But good beer puts everything back into perspective, and I realized I had nothing to be upset about. I touched a barbell for the first time barely two years ago, and have only been competing for a few months. Not only did I post a total at my first national meet, but I tied my meet PRs (despite belt drama and travel fatigue). I opened heavier than my qualifying total and fought harder for lifts than I ever have. It wasn’t the meet I wanted, but that is okay.


What I learned:

1: Your belt can only be 12 cm wide. I learned this as I was walking onto the platform for my first clean and jerk with my 60 seconds already counting down when an official stopped me with a tape measurer.


My “what do you mean my belt is illegal” face

2: When you’re really freaking mad that your belt got taken away, 75 kgs feels like 75 lbs. Anger PR.

3: Sometimes strangers are nice. Thank you to the nice blonde girl with cute makeup who lent me her belt for my first lift.

4: Officials do not like to be sassed. After I killed my first and second clean and jerks, I flashed Mr. Tape Measurer my best pageant girl smile. He was not amused.

Sassily walks away from official

Sassily walks away from official

5: Weightlifting has a fickle heart. I’ve been chasing a 63 kg snatch on the platform for a while. On my last attempt, I finally stood it up. And got three red lights. As I stood the bar up, my left elbow bobbled half an inch, resulting in a no-lift. See you on October 10th, 63kg.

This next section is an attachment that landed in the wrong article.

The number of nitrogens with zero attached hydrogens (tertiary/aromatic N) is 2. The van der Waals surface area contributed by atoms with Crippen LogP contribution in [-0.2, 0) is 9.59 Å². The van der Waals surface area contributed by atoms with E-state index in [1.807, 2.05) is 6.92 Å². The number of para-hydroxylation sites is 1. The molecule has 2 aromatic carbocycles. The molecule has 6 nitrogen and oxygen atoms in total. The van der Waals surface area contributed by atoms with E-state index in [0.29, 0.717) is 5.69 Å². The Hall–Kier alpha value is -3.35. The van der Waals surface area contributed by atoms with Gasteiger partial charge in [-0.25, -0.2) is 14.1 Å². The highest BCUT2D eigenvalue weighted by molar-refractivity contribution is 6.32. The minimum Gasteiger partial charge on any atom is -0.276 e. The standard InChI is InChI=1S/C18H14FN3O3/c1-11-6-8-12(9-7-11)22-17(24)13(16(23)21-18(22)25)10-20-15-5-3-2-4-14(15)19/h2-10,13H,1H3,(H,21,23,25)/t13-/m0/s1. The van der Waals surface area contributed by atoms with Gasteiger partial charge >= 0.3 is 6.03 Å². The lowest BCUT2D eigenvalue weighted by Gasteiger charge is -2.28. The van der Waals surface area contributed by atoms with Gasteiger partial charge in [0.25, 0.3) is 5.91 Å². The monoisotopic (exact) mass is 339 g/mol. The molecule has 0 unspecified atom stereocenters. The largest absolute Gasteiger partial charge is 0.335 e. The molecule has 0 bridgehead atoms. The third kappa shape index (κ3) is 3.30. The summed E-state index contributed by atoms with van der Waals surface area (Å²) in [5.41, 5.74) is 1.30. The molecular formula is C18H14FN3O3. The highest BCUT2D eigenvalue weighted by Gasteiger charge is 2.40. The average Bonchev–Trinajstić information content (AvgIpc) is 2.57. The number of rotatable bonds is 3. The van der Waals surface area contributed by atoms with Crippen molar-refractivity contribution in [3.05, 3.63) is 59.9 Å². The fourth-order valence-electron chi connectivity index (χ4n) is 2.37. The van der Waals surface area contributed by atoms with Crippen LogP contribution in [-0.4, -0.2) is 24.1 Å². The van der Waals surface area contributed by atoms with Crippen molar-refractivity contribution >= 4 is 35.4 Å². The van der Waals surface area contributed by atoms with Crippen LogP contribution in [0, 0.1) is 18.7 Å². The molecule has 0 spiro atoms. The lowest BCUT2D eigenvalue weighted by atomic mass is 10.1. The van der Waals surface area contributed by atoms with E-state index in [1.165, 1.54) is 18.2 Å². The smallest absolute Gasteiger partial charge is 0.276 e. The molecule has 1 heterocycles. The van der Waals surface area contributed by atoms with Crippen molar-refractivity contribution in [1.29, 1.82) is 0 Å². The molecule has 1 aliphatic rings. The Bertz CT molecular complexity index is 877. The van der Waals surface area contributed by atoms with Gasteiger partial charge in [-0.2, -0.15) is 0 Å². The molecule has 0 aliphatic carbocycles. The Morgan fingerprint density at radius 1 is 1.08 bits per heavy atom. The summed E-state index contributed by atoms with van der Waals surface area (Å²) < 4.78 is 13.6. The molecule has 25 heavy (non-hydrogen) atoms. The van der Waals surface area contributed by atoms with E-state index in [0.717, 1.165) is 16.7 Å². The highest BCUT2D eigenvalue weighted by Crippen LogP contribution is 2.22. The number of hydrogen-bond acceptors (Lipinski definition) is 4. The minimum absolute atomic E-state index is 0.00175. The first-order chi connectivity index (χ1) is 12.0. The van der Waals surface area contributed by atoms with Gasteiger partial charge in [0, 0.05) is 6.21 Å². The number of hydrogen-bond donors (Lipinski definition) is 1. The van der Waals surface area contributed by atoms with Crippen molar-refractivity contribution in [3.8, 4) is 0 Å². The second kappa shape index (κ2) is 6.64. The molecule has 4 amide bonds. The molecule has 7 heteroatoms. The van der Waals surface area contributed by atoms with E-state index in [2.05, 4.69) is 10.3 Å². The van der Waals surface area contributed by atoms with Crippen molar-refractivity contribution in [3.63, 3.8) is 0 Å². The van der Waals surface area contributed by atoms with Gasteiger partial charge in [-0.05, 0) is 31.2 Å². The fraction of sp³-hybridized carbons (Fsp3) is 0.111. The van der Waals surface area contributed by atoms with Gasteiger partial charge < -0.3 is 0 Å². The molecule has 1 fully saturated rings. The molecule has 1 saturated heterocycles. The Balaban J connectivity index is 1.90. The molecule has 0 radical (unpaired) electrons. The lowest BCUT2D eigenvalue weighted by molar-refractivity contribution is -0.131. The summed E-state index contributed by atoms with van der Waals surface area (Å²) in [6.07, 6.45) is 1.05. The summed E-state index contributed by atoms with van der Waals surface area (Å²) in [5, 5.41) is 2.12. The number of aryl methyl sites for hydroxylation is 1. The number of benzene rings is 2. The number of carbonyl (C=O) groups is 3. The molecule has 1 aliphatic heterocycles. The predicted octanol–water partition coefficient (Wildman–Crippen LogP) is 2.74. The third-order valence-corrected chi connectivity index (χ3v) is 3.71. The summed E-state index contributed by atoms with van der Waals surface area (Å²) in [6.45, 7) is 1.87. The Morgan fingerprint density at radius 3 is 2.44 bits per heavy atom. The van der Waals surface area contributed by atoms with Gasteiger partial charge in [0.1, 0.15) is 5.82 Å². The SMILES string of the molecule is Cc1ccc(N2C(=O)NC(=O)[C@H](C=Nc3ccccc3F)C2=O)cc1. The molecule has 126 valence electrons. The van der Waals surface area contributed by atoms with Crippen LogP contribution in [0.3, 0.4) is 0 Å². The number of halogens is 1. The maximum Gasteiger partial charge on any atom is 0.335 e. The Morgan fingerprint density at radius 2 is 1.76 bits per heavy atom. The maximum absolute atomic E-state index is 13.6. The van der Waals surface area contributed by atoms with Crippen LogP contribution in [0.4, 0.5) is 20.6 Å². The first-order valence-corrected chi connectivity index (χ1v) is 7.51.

6: After a long week, sometimes your body just gives up. I should have made my last clean and jerk at 80kg, but my legs just gave out and my back knee slammed into the floor during the jerk (it hurt FYI). Fickle sport, fickle body.


7: Utah is dry, literally and metaphorically. Some lifters intentionally dehydrate themselves to make weight. Why bother when it’s -29834% humidity? Also, I am not inspired by rocks.

8: I have the best gym mom ever. It’s easy to stand at a distance and evaluate someone’s progress. People prefer to attribute someone’s success to luck or the fact that “you’re naturally flexible.” What people don’t see are the early hours and late nights at the gym. Nobody sees the anxious nights when you talk yourself out of your dream, or the lonely 5 am drives to the gym when your peers are walking home from parties. When we say “blood, sweat, and tears,” we’re not kidding. My gym mom is the hardest working person I know, and she understands how hard I worked to make it to nationals. When I wanted to give up in the fall semester because my numbers and progress were regressing, she reminded me it was worth it. When I couldn’t sleep the night before my meet because I didn’t think I belonged there, she reminded me I earned it. Thanks mom.

9: I have the most wonderful coach ever. It takes someone special to turn a ballerina into a weightlifter, and takes infinite patience to deal with me. I am so very thankful to have found someone who sees potential in me, lets me take as many naps as I want, and doesn’t get too annoyed when I whine nonstop about working out. Thank you.

10: I am so motivated and so ready for the next year of training and improving.